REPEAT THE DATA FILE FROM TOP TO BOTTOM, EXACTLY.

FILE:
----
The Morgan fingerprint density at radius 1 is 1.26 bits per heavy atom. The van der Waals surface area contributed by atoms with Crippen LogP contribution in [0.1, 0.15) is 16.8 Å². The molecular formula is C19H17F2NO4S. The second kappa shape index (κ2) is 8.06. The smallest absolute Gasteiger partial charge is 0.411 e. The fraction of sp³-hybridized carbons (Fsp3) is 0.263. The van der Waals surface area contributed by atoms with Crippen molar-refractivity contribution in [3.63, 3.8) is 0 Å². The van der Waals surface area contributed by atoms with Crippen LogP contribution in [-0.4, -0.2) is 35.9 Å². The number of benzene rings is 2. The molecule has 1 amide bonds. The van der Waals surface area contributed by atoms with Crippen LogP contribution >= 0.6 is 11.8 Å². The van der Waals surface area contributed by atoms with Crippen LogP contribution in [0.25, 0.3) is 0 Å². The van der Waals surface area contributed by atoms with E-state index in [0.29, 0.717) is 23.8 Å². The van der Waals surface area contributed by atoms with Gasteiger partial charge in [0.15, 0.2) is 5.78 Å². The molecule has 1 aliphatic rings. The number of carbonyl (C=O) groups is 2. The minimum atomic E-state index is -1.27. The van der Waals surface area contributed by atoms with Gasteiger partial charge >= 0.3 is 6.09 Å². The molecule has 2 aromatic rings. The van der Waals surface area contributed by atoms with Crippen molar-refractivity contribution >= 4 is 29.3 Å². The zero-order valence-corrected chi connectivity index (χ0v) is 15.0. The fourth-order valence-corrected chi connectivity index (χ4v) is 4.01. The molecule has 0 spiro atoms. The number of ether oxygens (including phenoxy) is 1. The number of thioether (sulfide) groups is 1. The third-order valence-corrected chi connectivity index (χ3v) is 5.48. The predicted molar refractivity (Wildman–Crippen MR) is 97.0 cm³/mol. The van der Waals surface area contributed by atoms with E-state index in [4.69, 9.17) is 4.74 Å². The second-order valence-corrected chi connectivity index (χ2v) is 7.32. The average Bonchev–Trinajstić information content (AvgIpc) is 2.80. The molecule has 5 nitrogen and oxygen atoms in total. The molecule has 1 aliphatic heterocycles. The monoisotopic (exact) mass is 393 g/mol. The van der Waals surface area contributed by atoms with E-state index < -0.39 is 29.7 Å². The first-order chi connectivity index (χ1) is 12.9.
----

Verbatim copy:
The Morgan fingerprint density at radius 1 is 1.26 bits per heavy atom. The van der Waals surface area contributed by atoms with Crippen LogP contribution in [0.1, 0.15) is 16.8 Å². The molecular formula is C19H17F2NO4S. The second kappa shape index (κ2) is 8.06. The smallest absolute Gasteiger partial charge is 0.411 e. The fraction of sp³-hybridized carbons (Fsp3) is 0.263. The van der Waals surface area contributed by atoms with Crippen molar-refractivity contribution in [3.63, 3.8) is 0 Å². The van der Waals surface area contributed by atoms with Crippen LogP contribution in [-0.4, -0.2) is 35.9 Å². The number of benzene rings is 2. The molecule has 1 amide bonds. The van der Waals surface area contributed by atoms with Crippen LogP contribution >= 0.6 is 11.8 Å². The van der Waals surface area contributed by atoms with Crippen LogP contribution in [0.25, 0.3) is 0 Å². The van der Waals surface area contributed by atoms with E-state index in [0.29, 0.717) is 23.8 Å². The van der Waals surface area contributed by atoms with Gasteiger partial charge in [0.15, 0.2) is 5.78 Å². The molecule has 1 aliphatic rings. The number of carbonyl (C=O) groups is 2. The minimum atomic E-state index is -1.27. The van der Waals surface area contributed by atoms with Gasteiger partial charge >= 0.3 is 6.09 Å². The molecule has 2 aromatic rings. The van der Waals surface area contributed by atoms with Crippen molar-refractivity contribution >= 4 is 29.3 Å². The zero-order valence-corrected chi connectivity index (χ0v) is 15.0. The fourth-order valence-corrected chi connectivity index (χ4v) is 4.01. The molecule has 0 spiro atoms. The number of ether oxygens (including phenoxy) is 1. The number of thioether (sulfide) groups is 1. The third-order valence-corrected chi connectivity index (χ3v) is 5.48. The predicted molar refractivity (Wildman–Crippen MR) is 97.0 cm³/mol. The van der Waals surface area contributed by atoms with E-state index in [4.69, 9.17) is 4.74 Å². The second-order valence-corrected chi connectivity index (χ2v) is 7.32. The average Bonchev–Trinajstić information content (AvgIpc) is 2.80. The molecule has 5 nitrogen and oxygen atoms in total. The molecule has 1 aliphatic heterocycles. The monoisotopic (exact) mass is 393 g/mol. The van der Waals surface area contributed by atoms with E-state index < -0.39 is 29.7 Å². The first-order chi connectivity index (χ1) is 12.9.